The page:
Faculty Speaker Series - Fall 2009

From Far Out to Mainstream


 Poster for fall faculty speaker series presentation

Clark College launched its 2009-2010 Faculty Speaker Series with a vibrant look at psychedelic rock posters from the 1960s and 1970s, presented by art professor Dr. Sally Tomlinson.

Psychedelic posters were the signature art form of the 1960s. They decorated everything from dorm rooms to offices, both in the United States and around the world. Dr. Tomlinson’s illustrated lecture placed the posters within a larger cultural context that described the birth of the hippie community in San Francisco, its rise and decline and the contagion it inspired that swept across the nation, as well as political and social events of the day that affected the posters’ imagery. She also explained how the posters became an important source of visual communication for the youth culture of America – and helped inspire a cultural revolution of peaceful action that affects us to this day.

Clark College art professor Dr. Sally Tomlinson (left), pictured with student Hailee Hunter, was the first presenter in the 2009-2010 Faculty Speaker Series.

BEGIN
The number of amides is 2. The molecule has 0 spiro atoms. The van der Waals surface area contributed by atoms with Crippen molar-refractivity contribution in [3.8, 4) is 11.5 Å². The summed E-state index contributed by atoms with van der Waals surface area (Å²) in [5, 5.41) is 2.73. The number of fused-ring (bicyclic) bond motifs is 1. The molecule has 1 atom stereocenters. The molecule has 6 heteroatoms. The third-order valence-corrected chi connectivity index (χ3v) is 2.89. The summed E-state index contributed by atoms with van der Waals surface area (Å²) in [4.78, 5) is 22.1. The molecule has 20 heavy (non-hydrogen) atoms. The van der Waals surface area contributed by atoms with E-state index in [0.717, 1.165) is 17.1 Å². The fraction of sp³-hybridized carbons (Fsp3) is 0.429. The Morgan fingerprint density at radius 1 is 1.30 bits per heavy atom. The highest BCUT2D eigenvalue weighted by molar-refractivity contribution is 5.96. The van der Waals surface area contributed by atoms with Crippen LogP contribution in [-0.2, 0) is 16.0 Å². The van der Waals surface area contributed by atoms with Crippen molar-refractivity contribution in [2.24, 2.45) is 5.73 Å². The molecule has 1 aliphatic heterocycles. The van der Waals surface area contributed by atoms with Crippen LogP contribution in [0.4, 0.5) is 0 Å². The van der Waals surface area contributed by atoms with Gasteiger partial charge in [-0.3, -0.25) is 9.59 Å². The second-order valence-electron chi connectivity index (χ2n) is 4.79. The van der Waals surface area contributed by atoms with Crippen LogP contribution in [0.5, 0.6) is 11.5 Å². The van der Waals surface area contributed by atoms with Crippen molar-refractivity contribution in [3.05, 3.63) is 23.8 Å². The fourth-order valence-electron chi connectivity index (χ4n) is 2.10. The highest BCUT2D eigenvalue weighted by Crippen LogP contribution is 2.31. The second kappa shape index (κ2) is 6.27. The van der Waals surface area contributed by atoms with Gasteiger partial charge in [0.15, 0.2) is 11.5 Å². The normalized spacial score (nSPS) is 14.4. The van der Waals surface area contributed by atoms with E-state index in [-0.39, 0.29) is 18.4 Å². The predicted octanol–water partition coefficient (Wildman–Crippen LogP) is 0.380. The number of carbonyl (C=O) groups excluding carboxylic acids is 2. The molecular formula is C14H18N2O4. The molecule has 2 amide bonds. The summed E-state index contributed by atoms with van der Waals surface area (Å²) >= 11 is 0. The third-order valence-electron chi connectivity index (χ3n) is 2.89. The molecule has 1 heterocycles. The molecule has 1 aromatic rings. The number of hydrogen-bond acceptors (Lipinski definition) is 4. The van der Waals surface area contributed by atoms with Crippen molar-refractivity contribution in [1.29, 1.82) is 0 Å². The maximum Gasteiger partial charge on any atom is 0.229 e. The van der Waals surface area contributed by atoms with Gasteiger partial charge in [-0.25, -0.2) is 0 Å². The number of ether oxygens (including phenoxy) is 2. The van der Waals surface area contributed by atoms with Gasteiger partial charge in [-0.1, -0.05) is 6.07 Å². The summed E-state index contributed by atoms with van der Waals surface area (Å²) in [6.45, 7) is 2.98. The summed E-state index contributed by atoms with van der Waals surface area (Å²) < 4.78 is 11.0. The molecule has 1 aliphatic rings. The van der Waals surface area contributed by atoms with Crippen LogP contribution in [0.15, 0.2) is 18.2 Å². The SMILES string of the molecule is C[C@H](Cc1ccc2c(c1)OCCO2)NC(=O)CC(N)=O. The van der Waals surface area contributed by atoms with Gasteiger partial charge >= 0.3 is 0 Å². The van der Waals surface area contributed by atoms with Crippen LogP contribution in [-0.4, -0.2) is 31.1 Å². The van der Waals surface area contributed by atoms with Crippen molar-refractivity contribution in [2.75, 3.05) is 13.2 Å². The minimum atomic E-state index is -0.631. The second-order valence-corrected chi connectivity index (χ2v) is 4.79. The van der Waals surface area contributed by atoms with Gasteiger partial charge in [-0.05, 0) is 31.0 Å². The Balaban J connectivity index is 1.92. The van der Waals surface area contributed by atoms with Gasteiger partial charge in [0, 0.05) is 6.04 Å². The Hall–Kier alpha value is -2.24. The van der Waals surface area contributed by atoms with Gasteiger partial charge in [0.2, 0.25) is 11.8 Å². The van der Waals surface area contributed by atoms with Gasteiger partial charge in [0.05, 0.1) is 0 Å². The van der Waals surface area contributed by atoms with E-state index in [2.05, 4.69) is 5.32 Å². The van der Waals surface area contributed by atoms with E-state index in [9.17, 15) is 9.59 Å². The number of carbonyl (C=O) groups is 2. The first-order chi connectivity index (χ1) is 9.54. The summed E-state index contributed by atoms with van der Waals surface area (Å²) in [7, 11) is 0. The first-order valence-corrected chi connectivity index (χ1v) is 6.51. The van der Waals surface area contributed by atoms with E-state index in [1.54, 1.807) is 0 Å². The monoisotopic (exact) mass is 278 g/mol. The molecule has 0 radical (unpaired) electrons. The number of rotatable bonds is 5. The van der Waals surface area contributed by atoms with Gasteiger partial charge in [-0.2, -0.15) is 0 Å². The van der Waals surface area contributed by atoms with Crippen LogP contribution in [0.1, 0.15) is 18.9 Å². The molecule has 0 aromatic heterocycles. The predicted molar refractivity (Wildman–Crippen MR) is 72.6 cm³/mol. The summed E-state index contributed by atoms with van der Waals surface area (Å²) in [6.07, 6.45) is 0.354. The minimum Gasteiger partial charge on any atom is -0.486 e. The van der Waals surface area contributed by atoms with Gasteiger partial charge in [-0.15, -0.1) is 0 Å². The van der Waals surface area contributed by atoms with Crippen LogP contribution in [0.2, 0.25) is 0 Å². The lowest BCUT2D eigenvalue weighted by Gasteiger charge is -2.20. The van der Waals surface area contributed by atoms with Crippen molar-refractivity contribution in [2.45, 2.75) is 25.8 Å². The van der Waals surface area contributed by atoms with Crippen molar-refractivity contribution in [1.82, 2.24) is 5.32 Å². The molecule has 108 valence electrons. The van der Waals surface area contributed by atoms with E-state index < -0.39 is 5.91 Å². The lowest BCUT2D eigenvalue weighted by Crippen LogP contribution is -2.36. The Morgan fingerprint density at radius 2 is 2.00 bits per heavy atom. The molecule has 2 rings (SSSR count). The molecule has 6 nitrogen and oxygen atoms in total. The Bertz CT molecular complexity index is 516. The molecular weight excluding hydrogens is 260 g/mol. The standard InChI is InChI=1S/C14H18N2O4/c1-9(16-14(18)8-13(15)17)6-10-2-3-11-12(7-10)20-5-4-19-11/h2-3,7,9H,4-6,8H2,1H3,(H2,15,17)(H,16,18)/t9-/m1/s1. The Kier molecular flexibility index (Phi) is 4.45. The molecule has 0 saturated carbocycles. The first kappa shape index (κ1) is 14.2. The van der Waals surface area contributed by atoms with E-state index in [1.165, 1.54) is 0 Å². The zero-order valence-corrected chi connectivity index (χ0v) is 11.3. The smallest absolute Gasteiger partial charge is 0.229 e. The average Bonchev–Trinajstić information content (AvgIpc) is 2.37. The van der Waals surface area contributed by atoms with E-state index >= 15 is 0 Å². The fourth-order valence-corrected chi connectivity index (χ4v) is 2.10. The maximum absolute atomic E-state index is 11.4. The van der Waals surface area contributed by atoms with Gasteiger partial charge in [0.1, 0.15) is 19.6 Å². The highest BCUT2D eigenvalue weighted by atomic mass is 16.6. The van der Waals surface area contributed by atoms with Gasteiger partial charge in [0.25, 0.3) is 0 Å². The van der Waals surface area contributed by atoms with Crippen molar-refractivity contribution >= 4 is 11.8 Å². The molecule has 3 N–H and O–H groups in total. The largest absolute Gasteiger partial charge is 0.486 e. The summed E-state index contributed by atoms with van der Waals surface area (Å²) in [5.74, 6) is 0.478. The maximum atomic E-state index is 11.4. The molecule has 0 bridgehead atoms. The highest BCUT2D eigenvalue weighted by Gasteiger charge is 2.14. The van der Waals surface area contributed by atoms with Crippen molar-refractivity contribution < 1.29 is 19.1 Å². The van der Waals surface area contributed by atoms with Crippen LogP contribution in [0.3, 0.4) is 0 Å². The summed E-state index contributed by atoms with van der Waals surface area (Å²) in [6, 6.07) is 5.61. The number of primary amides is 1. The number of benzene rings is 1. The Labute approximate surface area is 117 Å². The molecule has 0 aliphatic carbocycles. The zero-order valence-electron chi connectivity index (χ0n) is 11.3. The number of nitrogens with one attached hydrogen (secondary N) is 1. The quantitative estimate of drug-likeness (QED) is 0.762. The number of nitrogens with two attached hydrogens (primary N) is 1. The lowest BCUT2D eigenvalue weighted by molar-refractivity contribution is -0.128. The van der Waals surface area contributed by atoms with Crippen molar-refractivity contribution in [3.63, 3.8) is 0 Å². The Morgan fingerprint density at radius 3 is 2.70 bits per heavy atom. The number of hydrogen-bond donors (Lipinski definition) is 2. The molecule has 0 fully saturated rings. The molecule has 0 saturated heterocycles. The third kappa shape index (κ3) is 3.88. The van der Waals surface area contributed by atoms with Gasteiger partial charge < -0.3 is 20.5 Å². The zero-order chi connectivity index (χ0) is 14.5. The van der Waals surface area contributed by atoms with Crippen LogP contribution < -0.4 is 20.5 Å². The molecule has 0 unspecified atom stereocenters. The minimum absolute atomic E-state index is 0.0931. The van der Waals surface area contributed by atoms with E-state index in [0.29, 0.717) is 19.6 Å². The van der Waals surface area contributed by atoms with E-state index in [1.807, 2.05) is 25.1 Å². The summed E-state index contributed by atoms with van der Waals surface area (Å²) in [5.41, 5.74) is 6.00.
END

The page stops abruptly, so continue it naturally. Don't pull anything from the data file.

Clark College art professor Dr. Sally Tomlinson (left), pictured with student Hailee Hunter, was the first presenter in the 2009-2010 Faculty Speaker Series.

“The Faculty Speaker Series provides a rich opportunity for faculty to glean insights that help us to cross-pollinate our disciplines with others. As an art history instructor, I find nuggets of information in the most surprising places – mathematics and science, certainly,” said Dr. Tomlinson. “The series reinforces an interdisciplinary approach that helps us to communicate to students that every area of study has relevance and that learning comprises a complex, multidimensional – even limitless – approach to understanding ourselves, our world, our past, and opportunities for the future.”

About Dr. Sally Tomlinson

Dr. Sally Tomlinson
Dr. Sally Tomlinson spent most of her life in California, where she earned a bachelor of arts degree from the University of California, Berkeley. She moved to Canada to study with a Van Gogh scholar but changed course to write a master’s thesis on the San Francisco rock posters for the University of Victoria. 

After working as a journalist in Northern California for a few years, she completed her doctoral studies in medieval Irish art history, earning her Ph.D. from the University of North Carolina, Chapel Hill in 2007.   In fall 2007, she joined Clark College, where she is a full-time professor of art.

Dr. Tomlinson, who resides in Vancouver, has written essays on the rock posters for the San Diego Museum of Art, Penguin Books’ Portable Sixties Reader (ed. Anne Charters, 2003) and the Tate-Liverpool’s “Summer of Love” exhibition of 2007, in addition to her master of arts thesis which was completed in the early 1990s.  In September 2009, she was invited to speak about the posters for an exhibition opening at the Flint Art Institute in Michigan.

Dr. Tomlinson teaches courses in Western and non-Western art history at Clark College.


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